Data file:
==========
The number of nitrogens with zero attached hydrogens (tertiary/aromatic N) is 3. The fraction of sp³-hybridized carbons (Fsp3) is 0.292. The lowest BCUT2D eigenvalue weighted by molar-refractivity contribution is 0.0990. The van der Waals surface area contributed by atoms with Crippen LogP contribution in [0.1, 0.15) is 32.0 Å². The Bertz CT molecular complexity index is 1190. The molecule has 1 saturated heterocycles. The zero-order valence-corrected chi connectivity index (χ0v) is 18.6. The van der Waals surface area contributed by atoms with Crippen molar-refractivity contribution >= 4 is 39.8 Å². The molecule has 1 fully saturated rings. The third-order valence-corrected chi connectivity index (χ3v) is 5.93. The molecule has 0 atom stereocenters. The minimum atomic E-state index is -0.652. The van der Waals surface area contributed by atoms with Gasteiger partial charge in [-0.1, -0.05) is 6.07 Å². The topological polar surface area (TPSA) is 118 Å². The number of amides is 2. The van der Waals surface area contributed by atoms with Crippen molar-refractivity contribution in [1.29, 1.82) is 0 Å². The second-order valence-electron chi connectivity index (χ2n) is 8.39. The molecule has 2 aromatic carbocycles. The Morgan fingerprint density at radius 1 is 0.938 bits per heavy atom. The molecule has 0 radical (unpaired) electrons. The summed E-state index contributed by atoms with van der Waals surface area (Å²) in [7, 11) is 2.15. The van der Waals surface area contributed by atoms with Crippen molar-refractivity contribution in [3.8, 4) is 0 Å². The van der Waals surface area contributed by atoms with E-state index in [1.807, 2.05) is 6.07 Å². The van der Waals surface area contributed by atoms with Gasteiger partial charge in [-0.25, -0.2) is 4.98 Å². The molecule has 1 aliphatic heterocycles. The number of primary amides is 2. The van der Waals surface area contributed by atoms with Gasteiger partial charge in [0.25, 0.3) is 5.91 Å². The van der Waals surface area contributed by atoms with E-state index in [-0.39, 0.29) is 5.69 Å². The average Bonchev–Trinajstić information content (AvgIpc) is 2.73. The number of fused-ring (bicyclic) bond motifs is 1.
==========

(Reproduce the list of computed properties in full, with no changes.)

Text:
The number of nitrogens with zero attached hydrogens (tertiary/aromatic N) is 3. The fraction of sp³-hybridized carbons (Fsp3) is 0.292. The lowest BCUT2D eigenvalue weighted by molar-refractivity contribution is 0.0990. The van der Waals surface area contributed by atoms with Crippen LogP contribution in [0.1, 0.15) is 32.0 Å². The Bertz CT molecular complexity index is 1190. The molecule has 1 saturated heterocycles. The zero-order valence-corrected chi connectivity index (χ0v) is 18.6. The van der Waals surface area contributed by atoms with Crippen molar-refractivity contribution >= 4 is 39.8 Å². The molecule has 1 fully saturated rings. The third-order valence-corrected chi connectivity index (χ3v) is 5.93. The molecule has 0 atom stereocenters. The minimum atomic E-state index is -0.652. The van der Waals surface area contributed by atoms with Gasteiger partial charge in [-0.1, -0.05) is 6.07 Å². The topological polar surface area (TPSA) is 118 Å². The number of amides is 2. The van der Waals surface area contributed by atoms with Crippen molar-refractivity contribution in [1.29, 1.82) is 0 Å². The second-order valence-electron chi connectivity index (χ2n) is 8.39. The molecule has 2 aromatic carbocycles. The Morgan fingerprint density at radius 1 is 0.938 bits per heavy atom. The molecule has 0 radical (unpaired) electrons. The summed E-state index contributed by atoms with van der Waals surface area (Å²) in [7, 11) is 2.15. The van der Waals surface area contributed by atoms with Crippen molar-refractivity contribution in [3.8, 4) is 0 Å². The van der Waals surface area contributed by atoms with E-state index in [1.807, 2.05) is 6.07 Å². The van der Waals surface area contributed by atoms with Gasteiger partial charge in [-0.25, -0.2) is 4.98 Å². The molecule has 1 aliphatic heterocycles. The number of primary amides is 2. The van der Waals surface area contributed by atoms with Gasteiger partial charge in [0.25, 0.3) is 5.91 Å². The van der Waals surface area contributed by atoms with E-state index in [-0.39, 0.29) is 5.69 Å². The average Bonchev–Trinajstić information content (AvgIpc) is 2.73. The number of fused-ring (bicyclic) bond motifs is 1.